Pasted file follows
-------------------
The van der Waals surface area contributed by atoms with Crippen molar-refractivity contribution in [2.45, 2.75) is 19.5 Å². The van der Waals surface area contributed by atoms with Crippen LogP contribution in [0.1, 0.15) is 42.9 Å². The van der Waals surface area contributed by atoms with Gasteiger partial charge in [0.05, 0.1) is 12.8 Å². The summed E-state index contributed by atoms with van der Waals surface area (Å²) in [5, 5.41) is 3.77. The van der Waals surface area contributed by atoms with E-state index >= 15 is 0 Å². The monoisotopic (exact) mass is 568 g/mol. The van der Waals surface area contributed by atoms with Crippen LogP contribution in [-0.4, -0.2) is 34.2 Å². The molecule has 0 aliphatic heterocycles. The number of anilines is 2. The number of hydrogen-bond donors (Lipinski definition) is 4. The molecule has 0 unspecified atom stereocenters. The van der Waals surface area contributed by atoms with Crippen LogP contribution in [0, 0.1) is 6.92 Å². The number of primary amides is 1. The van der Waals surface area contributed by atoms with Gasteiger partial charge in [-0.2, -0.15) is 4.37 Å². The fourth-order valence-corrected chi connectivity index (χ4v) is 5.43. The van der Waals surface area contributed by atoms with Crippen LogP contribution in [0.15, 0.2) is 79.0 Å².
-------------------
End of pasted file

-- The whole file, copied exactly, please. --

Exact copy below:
The van der Waals surface area contributed by atoms with Crippen molar-refractivity contribution in [2.45, 2.75) is 19.5 Å². The van der Waals surface area contributed by atoms with Crippen LogP contribution in [0.1, 0.15) is 42.9 Å². The van der Waals surface area contributed by atoms with Gasteiger partial charge in [0.05, 0.1) is 12.8 Å². The summed E-state index contributed by atoms with van der Waals surface area (Å²) in [5, 5.41) is 3.77. The van der Waals surface area contributed by atoms with E-state index >= 15 is 0 Å². The monoisotopic (exact) mass is 568 g/mol. The van der Waals surface area contributed by atoms with Crippen LogP contribution in [-0.4, -0.2) is 34.2 Å². The molecule has 0 aliphatic heterocycles. The number of anilines is 2. The number of hydrogen-bond donors (Lipinski definition) is 4. The molecule has 0 unspecified atom stereocenters. The van der Waals surface area contributed by atoms with Crippen LogP contribution in [0, 0.1) is 6.92 Å². The number of primary amides is 1. The van der Waals surface area contributed by atoms with Gasteiger partial charge in [-0.2, -0.15) is 4.37 Å². The fourth-order valence-corrected chi connectivity index (χ4v) is 5.43. The van der Waals surface area contributed by atoms with Crippen LogP contribution in [0.15, 0.2) is 79.0 Å².